No one but Olezconia knew of the operation Shrongmoil Institute of Medicine’s famed surgeons had performed. Everyone was simply told that I was Sister Rogizlenia, formerly of Eldor Palace. I was Defdefa Convent’s shortest nun and because of this was given several nicknames—the bee, the bug, the tit, the chick, the kitten. All the nuns regarded me as Olezconia’s pet novice, and though this pleased me in a way, I still eschewed a reputation as a beneficiary of favoritism.

I continued with my finer duties—restoring books and needlework and gardening—and started delving into the convent’s history. This led inevitably to the study of the life and work of Sister Mevandolia, and I recalled with some embarrassment the afternoon at Managutsa Pines with Dhabbi when I’d pooh-poohed her comment that I could do worse than emulate that pious lady. Now I was rethinking my philosophy and making Dhabbi’s words appear prophetic by patterning my every action after that heroic sister I was reading all about.

Eventually, it seemed that I had measured out about 300 days of my novitiate, and I was getting restless, eager to get on with my great deeds that I was hoping to accomplish in the spirit of the foundress of our convent, that Sister Mevandolia, whom I envisioned as the perfect replica of Sister Olezconia.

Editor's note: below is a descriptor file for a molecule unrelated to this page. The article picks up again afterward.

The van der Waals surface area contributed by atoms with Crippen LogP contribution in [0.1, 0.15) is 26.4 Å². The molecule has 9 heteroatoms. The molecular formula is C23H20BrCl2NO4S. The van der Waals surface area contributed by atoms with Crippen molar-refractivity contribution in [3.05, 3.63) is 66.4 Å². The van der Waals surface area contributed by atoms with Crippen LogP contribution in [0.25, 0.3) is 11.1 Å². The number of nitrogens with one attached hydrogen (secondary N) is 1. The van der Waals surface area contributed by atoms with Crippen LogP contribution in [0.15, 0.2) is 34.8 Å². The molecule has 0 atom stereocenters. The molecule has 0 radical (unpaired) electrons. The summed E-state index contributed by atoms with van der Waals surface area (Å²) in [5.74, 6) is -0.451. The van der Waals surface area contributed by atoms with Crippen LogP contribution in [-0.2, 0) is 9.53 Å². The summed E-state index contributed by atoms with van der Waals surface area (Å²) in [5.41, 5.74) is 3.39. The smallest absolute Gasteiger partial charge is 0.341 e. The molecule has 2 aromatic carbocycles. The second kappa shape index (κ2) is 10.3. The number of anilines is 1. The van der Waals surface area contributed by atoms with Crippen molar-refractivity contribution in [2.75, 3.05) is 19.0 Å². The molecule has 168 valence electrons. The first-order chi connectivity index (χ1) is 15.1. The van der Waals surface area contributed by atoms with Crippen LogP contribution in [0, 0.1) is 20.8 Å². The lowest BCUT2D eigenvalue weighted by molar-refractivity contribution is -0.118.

Slowly, slowly passed the days. I looked to the immutable complexion of the sky, seeking unavailingly a hint from heaven, a sign, a prodigy, a portent. I plied my crafts, performed my chores, obeyed the rule of silence.

I was guessing that 350 days had come and gone. The pelicans and storks, the curlews, phalaropes and godwits gave no augury I could decipher. The comets and the meteors said nought. The waxing and the waning of the moon revealed nothing.

Then suddenly one day, Sister Olezconia, instead of binding me in zhnanbad, led me to her office, saying, "Today’s the 59th of year 395, and your novitiate is ended. You may speak."

"Thank you, Sister Olezconia. I’m very happy to be ready for my final vows. I sincerely hope that I can be of real service to our community. I regard this as a milestone in my life. Let me express my heartfelt gratitude for your instruction and your guidance. May I tread humbly in your footsteps."

"Very fitly spoken," said the nun, "I assure you I’ll make every effort to advance your cause." I was standing at her desk. She rose and put her arm around my shoulder and kissed me on each cheek. It seemed that those two kisses were the moment I had lived my life for. I was transported, rapt, ecstatic. I would swoon and faint away but for the arms of Olezconia, who clasped me firmly and upheld me.

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Corridor inside Defdefa Convent:

**********A TALE OF UNG**********